“I’ve learned that the walk I’ve been on throughout high school is not necessarily my most important walk, rather it was the training I needed for the marathon that would be the rest of my life,” she said. “High school is not the end but rather the step we need to go through to make sure we’re ready, so I hope that everyone took their training seriously, because taking the easy way out only leads to mistakes when you run the actual marathon of life.”

As she concluded, she encouraged her peers not to let their high school walks be the ones that defined them, but rather the one which pushed them to success beyond high school.

Barbieri then introduced the class Valedictorian, Scott Angilly, who received a 5.14 cumulative grade point average, the second highest grade point average earned at Cranston West in the past decade. Angilly was accepted early decision to Brown University and will be attending in the fall, majoring in Biochemistry.

Angilly thanked his friends, family and support system (Quizlet, Wikipedia and EasyBib) for helping him get through high school, and quoted famed biologist, West’s retiring Steven Krous, who said, “Time is a nonrenewable resource,” and promised to keep his speech brief.

He stated that he felt that as a class, they had begun at the bottom of their lives, whether in terms of maturity, knowledge or understanding of the world around them. “While freshman year feels like it was only a short time ago, it also feels like it took place in a completely different lifetime,” Angilly said. “So much has changed over these past four years. Just four years ago, we were the smaller birds being swallowed up by a swarm of upperclassmen Falcons. Well, fellow graduates, we have moved up the food chain.”

He spoke to the times and events that passed as the students moved through their four years, from being the freshmen who were told to go home at the pep rally, to being the ones who chanted it in the years to come.

“We became the presidents, the captains and the leaders of the school. We became the group

That one thousand underclassmen looked up to,” he said. “As I stand before you on graduation day, I can certainly say that our class has started from the bottom, and now our whole team is here.”

As he concluded, he encouraged his classmates to have no regrets and to take every chance that comes their way, no matter where life leads them beyond high school.

“To me, the most important factor to my own success during high school was not only learning to become my own person, but being comfortable with who I have become,” he said. “I firmly believe in being yourself. Don’t try to be someone else. Be yourself and believe that who you are is good enough.”

Angilly reminded that they are the future leaders of society.

“Each and every one of us have the chance to contribute something unique to society,” he said. “The class of 2018 is going to change the future, Graduates, you are the future leaders of our society. Reach for the stars. I mean, so what if you fall? What’s the worst that can happen, you land on a cloud? Remember, starting from the bottom only means you design your climb up to the top. The sky is not the limit, it is only the beginning. Lift off.”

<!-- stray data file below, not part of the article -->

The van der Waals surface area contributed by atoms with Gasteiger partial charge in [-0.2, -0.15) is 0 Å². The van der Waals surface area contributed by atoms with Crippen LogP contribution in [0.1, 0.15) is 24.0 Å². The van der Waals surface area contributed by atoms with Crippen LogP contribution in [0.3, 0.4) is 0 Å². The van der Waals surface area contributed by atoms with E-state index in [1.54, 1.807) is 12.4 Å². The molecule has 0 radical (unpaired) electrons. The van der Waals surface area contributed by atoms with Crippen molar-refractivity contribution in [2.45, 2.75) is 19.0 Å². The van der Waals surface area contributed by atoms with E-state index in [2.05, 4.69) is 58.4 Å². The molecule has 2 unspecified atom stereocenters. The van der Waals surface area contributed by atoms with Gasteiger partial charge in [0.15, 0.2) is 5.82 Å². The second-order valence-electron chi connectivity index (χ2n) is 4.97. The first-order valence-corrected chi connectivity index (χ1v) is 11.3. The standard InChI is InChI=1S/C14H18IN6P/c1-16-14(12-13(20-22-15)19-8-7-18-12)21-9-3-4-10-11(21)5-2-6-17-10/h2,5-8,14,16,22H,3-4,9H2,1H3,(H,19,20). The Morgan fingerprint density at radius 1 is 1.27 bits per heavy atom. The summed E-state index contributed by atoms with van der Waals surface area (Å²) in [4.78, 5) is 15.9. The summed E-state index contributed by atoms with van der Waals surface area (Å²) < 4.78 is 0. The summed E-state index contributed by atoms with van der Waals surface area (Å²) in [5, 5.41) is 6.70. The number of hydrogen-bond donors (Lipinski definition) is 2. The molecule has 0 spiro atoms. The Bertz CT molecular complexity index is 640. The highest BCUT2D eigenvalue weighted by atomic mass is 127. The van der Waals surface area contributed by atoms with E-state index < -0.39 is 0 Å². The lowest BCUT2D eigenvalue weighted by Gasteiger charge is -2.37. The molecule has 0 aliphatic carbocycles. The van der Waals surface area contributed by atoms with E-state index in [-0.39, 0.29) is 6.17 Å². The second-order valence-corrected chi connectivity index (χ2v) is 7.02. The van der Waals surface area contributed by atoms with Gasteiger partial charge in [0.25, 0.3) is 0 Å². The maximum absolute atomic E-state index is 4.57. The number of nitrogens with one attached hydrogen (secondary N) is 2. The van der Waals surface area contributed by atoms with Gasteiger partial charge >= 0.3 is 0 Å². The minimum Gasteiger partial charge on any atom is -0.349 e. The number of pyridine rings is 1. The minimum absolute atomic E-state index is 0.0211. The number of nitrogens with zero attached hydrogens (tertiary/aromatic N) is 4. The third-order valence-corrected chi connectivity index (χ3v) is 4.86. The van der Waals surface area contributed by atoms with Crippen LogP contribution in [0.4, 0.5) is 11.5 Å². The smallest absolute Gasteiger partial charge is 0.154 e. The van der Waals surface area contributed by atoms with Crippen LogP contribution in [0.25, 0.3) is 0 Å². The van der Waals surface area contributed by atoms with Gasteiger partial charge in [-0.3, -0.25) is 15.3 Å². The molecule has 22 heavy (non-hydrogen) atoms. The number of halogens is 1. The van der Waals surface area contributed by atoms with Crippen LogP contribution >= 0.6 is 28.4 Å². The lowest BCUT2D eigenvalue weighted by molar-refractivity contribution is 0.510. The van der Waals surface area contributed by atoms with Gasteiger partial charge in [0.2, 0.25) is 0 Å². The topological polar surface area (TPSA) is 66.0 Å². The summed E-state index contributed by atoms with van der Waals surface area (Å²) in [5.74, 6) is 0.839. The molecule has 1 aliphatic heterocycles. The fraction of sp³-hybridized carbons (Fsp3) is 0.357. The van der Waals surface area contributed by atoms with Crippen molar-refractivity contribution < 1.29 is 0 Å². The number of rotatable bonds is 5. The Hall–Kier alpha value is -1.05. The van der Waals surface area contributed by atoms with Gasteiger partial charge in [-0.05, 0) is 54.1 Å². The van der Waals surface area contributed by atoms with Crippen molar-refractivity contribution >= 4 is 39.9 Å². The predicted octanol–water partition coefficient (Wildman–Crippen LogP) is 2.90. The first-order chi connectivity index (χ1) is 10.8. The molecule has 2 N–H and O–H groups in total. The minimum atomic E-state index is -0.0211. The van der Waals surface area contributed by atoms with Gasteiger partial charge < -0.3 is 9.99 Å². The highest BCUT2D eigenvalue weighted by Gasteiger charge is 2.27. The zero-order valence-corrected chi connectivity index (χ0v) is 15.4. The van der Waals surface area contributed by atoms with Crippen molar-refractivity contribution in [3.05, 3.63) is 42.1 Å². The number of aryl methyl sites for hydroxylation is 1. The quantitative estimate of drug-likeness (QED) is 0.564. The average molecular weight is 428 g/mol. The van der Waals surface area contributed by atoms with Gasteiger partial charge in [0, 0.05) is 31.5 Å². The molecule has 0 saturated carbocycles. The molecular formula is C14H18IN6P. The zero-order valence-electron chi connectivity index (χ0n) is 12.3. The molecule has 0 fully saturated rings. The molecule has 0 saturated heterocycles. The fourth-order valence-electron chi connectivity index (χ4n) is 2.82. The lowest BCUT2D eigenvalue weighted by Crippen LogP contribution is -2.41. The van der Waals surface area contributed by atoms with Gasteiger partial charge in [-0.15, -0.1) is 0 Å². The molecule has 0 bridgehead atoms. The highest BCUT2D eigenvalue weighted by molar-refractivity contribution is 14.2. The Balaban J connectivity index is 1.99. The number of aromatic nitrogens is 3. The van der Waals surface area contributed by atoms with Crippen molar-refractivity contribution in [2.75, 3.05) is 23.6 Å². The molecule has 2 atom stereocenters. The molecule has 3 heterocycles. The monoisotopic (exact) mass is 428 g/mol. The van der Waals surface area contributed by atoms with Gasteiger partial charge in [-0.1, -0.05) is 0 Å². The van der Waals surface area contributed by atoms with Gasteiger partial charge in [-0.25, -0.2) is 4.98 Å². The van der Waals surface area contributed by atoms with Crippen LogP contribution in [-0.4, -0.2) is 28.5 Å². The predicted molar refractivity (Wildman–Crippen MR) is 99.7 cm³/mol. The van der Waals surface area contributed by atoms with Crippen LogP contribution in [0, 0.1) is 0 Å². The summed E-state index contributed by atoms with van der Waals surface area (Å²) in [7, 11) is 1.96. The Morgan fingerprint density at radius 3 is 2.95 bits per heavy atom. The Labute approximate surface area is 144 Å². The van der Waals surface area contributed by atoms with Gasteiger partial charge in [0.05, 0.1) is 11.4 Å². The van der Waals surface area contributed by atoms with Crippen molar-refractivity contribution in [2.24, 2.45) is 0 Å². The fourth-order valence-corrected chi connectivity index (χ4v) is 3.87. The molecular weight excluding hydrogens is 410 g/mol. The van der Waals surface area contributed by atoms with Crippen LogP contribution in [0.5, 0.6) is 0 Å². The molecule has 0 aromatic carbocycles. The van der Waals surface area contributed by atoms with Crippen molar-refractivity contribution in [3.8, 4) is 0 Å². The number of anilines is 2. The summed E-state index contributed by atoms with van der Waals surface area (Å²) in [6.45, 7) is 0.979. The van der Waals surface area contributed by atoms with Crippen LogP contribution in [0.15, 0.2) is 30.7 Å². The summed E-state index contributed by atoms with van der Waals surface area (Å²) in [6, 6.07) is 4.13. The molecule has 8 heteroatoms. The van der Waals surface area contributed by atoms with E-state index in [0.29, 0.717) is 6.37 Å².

Following the student addresses, Principal Barbieri named this year’s Ideal Cranstonian awardees, Heather DiFazio and Sara Lancellotta, who excelled in their academics, sports, community service and student leadership over their four years at Cranston West.

“The Ideal Cranstonian Award is considered one of the most prestigious honors a student can receive in recognition of their personal achievements and contributions to Cranston West,” Barbieri said. “The individual receiving the award exemplifies Falcon pride, service to community and serves as a role model to others, supporting the school creed with dedication and integrity.”

The Ideal Cranstonian award has been given out since 1963.

As the ceremony began to conclude and students were readied for the walk across the stage for their diplomas, faculty member Anthony Loporchio read aloud the Traditional Reading of the Rose, in honor of former West Principal, Ed Lemoi, who passed away at the beginning of the school year. Principal Barbieri recognized those students who will be serving their country after graduation: Kyle Arnold, Thomas Napolitano, Damon Vallente and Bojana Wentzel. He concluded the ceremony with his closing remarks, congratulating the students and their families, and celebrating their achievements as a class, with 91 percent of them continuing on to post-secondary education or the military in the fall, 31 percent being first generation college students, and 22 percent taking advantage of the RI Promise Community College opportunity, the second highest in the state. Collectively, the class has garnered almost seven million dollars in college scholarships and have received almost 700 individual college acceptances and been accepted to 71 different post-secondary institutions nationwide. They have raised nearly $10,000 for community families and charities and devoted a combined 13,000 hours of community service.

“I ask each of my graduating classes that when you leave here today that you do the following three things, kiss your parents and family members, tell them you love them every day, thank a teacher, be selfless and come back and give back to your community,” he said. “As our school mission statement states, you are always a Falcon. You have been a wonderful class, one that I will remember fondly and never forget. You are right Aji, we are winning at life, every day. Continue to strive for greatness and never, never accept anything less.”